Two examples of Terror From the Deep's mazey, time-consuming maps. Notice in the top screenshot how I had to clear a series of nondescript rooms until I found the last alien. That happens a lot. Your soldiers only have a 45 degree field of view, so they have to turn left and right after they enter a room just in case there's an alien hiding right next to them.

Now, if it was 1995, and you had an ageing 486DX2/66, and you didn't have the internet, and you could afford one brand-new game every couple of months, and perhaps your home life was rotten and it was cold etc, I could see why you might have enjoyed Terror From the Deep.

In those days a lot of PC games were filled with masses of busywork so that they felt substantial, and Deep has that in spades. The aliens establish colonies much faster than in Enemy Unknown, which results in a flurry of alien UFO activity, too many to shoot down, although alternatively you can wait for them to land and capture their loot intact. If you just want to play endless tactical missions Deep is great.


If you want to have fun, natural fun, Deep is a disaster. There are essentially four problems.

The Maps
Terror From the Deep's maps are generally one-third larger than those of Enemy Unknown, and the alien bases are four levels deep, two more than EU. Clearing the outdoors maps quickly becomes a chore, but that's nothing compared to the alien bases and terror missions. EU had a problem whereby occasionally the last enemy on the map got stuck, and you had to waste time hunting it down, but the maps were much smaller and easier to search and/or level with explosives.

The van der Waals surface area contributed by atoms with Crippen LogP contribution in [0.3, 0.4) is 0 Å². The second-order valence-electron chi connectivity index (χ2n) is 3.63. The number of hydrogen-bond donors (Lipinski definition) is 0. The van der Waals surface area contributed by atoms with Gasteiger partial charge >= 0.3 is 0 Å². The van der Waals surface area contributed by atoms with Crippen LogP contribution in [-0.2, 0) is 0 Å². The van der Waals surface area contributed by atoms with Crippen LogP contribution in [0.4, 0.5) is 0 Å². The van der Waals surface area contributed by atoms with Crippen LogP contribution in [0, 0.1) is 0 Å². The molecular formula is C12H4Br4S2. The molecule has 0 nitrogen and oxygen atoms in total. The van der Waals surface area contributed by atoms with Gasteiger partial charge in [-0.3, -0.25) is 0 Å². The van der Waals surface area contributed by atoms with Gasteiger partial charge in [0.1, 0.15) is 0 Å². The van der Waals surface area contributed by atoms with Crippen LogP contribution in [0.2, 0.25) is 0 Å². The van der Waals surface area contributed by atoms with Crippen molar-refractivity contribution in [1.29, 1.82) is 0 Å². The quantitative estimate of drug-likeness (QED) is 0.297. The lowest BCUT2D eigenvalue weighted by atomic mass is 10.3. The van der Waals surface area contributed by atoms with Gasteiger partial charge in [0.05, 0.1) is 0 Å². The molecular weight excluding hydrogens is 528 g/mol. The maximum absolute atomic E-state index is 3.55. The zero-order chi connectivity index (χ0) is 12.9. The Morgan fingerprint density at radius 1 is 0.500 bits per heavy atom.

UFO's final level took place over two separate maps. The developers of Deep ran with this and made all of the terror missions and colony assaults two-map affairs, with the final battle taking place over the course of three maps. Unfortunately the final battle is an awful dull slog.

The first part of the final level is at least a little bit spooky.

The second much less so.

The final, final map is a giant maze that resembles Wolfenstein 3D. It only has a handful of enemies, so most of the gameplay consists of walking along empty corridors, pausing occasionally so that your soldiers can recover their stamina.

The ultimate suit of armour makes your soldiers look like turtles. Which makes sense given the aquatic environment, so I don't know what to think.


Incidentally Gerard Dujardin has a psi-skill of 86. It's the single most crucial soldier attribute - anything below about 75 makes the soldier vulnerable to mind control and thus a liability in battle. The other attributes can be trained, but psi-skill is fixed, so there comes a point when you have to sack two-thirds of your soldiers.

UFO had a similarly straightforward final level, but it was concise and felt like a proper battle, with lots of the game's toughest enemies packed into one place. It ended with a fun albeit cheesy semi-animated cutscene, whereas Terror From the Deep has charmless mid-1990s CGI instead.

I include this screenshot mainly to prove to the world that I finished Terror From the Deep.